The beginning of January is an exciting time. New resolutions are made for the coming year and new projects are planned. Our year begins with two events that ignite the passion in people of the technology world. Between the Consumer Electronics Show (CES) and National Retail Federation (NRF), innovation spreads from coast to coast. It's a good time to spot new trends, see where products are headed and what will be shaping the technology scene for the months to come.
January also marks Wiliot's second anniversary. Birthdays are a good time to reflect back on milestones that were achieved during the year. When Wiliot was founded our vision was to create a new class of communication devices that would power themselves, be so inexpensive that they could be disposable and produced in quantities that would eventually grow, not to billions, but to trillions. We wanted to bring cloud connectivity to the things that were previously not yet part of the Internet of Things, such as packaging and products like clothing to which you couldn’t attach a radio. Bluetooth was the obvious standard to start with because the infrastructure is everywhere. Making that device using the same techniques pioneered by the RFID industry was theoretically the best way to achieve the size and cost goals. However, this would require that the entire system be shrunk from a printed circuit board crowded with chips, capacitors, a battery and a crystal, to a single integrated circuit chip glued to an antenna. These would be assembled in vast quantities by machines designed to perform the whole process with minimal intervention, without expensive “clean rooms”. At the start of 2018 we had some ideas on how to do this, but no proof that it was possible.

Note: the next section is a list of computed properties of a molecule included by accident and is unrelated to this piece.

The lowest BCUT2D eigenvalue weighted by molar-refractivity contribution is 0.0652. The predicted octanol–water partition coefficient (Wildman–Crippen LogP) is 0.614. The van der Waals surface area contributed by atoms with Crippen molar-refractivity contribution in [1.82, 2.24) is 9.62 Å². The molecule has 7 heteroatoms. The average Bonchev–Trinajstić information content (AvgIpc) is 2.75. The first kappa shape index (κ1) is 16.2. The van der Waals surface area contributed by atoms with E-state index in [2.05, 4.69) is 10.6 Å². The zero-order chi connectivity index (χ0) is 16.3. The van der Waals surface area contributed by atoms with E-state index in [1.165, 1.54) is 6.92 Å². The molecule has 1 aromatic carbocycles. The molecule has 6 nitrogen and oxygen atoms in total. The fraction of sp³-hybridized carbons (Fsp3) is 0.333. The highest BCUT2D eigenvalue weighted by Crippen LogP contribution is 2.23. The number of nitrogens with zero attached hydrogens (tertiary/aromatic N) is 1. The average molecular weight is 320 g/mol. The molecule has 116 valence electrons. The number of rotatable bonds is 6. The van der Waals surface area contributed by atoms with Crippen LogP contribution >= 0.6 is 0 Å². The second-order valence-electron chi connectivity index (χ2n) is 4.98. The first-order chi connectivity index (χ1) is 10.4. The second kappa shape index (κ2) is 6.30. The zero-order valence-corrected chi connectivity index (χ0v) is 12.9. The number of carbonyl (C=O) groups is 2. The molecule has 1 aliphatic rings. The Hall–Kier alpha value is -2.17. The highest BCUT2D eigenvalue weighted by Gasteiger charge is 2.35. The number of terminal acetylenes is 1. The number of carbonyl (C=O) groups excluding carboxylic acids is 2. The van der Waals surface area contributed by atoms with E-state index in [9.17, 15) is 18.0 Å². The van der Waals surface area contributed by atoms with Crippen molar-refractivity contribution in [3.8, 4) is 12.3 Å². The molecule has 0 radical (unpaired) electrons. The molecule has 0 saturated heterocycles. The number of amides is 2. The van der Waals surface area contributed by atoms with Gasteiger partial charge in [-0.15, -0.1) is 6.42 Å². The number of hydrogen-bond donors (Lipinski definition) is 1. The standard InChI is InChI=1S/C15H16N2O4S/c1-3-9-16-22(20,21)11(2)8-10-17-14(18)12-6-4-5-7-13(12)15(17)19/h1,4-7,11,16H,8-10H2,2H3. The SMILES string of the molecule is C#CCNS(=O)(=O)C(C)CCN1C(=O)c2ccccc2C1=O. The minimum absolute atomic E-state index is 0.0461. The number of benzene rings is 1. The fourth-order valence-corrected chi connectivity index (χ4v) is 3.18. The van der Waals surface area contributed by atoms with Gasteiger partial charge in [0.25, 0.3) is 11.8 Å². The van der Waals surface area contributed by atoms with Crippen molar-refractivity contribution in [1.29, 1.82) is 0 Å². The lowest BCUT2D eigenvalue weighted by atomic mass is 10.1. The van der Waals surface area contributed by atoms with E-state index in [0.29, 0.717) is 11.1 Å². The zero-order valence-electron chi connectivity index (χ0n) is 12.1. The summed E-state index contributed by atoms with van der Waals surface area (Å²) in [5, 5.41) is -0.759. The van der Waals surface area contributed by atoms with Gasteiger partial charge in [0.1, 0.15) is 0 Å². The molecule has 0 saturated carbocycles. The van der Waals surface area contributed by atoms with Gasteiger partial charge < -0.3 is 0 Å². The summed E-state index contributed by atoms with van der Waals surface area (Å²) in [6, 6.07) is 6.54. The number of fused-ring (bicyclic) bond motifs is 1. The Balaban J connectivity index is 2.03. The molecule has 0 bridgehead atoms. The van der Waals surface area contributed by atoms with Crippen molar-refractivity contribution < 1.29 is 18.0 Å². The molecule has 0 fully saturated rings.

The list of design problems was even bigger than eliminating the normal components in a conventionally powered Bluetooth beacon. How do you harvest or recycle the wasted signals from the plethora of Wi-Fi, Bluetooth and cellular products that surround us? Those signals are a thousand times weaker than the power from a solar cell. A solar panel would never fit into regular clothing or pill bottles, so harvesting from light or even heat wasn’t an option. How do you run a system where the power comes and goes in intermittent waves, as it does with radio frequency energy? How do you broadcast without a drift between the transmitter and receiver, in the absence of a reliable source of timing e.g a crystal, an essential component of existing radio systems?
The answers to these questions came from an agile process that is familiar to the world of software developers, where new releases are produced constantly, but foreign in the world of silicon chip fabs. A new chip design is traditionally “taped out” and sent to a fab at a much slower pace, often once a year. The Wiliot engineers taped out five prototype chip designs last year. And each time they were bringing up the silicon, the excitement was palpable in the labs as we became aware we were establishing a series of industry firsts: like when we saw the first ARM Cortex-M micro-controller powered by RF signaling like Wi-Fi. A Micro-Controller Unit, providing a flexible framework for the development of applications and instrumenting programming sequences on the chip, running just on a few micro-watts of power; we knew then our chips were able to live, breathe and think. When the third silicon taped out came back from the fab, the question was would our new “baby” talk.
The answer came from an engineer who interrupted a board meeting, passing a note to Wiliot’s head of R&D. “We just sent our first Bluetooth beacon message received by a smartphone”. This confirmed the promise of a technology that can be embedded in different form factors, materials and can talk the most popular wireless language for communication with personal devices.